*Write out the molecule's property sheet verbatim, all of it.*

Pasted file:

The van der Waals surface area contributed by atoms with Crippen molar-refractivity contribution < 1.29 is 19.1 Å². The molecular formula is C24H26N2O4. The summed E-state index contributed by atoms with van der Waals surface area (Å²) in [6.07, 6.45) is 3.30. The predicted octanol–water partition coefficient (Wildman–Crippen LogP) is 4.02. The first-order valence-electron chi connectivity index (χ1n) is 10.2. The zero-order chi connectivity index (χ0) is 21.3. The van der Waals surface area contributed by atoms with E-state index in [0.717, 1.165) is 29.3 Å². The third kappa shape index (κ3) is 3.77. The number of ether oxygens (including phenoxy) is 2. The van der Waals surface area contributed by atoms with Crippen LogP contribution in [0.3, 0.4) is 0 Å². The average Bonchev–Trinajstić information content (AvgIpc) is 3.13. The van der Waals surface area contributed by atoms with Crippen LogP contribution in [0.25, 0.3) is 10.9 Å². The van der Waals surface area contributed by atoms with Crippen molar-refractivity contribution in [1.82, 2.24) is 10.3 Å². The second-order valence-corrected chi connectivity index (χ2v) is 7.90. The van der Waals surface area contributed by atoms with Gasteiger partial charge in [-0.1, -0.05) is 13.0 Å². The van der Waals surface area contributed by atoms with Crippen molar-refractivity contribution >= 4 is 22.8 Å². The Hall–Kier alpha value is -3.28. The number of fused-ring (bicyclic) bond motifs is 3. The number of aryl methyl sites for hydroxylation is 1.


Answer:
The van der Waals surface area contributed by atoms with Crippen molar-refractivity contribution < 1.29 is 19.1 Å². The molecular formula is C24H26N2O4. The summed E-state index contributed by atoms with van der Waals surface area (Å²) in [6.07, 6.45) is 3.30. The predicted octanol–water partition coefficient (Wildman–Crippen LogP) is 4.02. The first-order valence-electron chi connectivity index (χ1n) is 10.2. The zero-order chi connectivity index (χ0) is 21.3. The van der Waals surface area contributed by atoms with E-state index in [0.717, 1.165) is 29.3 Å². The third kappa shape index (κ3) is 3.77. The number of ether oxygens (including phenoxy) is 2. The van der Waals surface area contributed by atoms with Crippen LogP contribution in [0.3, 0.4) is 0 Å². The average Bonchev–Trinajstić information content (AvgIpc) is 3.13. The van der Waals surface area contributed by atoms with Crippen LogP contribution in [0.25, 0.3) is 10.9 Å². The van der Waals surface area contributed by atoms with Crippen molar-refractivity contribution in [1.82, 2.24) is 10.3 Å². The second-order valence-corrected chi connectivity index (χ2v) is 7.90. The van der Waals surface area contributed by atoms with Gasteiger partial charge in [-0.1, -0.05) is 13.0 Å². The van der Waals surface area contributed by atoms with Crippen molar-refractivity contribution >= 4 is 22.8 Å². The Hall–Kier alpha value is -3.28. The number of fused-ring (bicyclic) bond motifs is 3. The number of aryl methyl sites for hydroxylation is 1.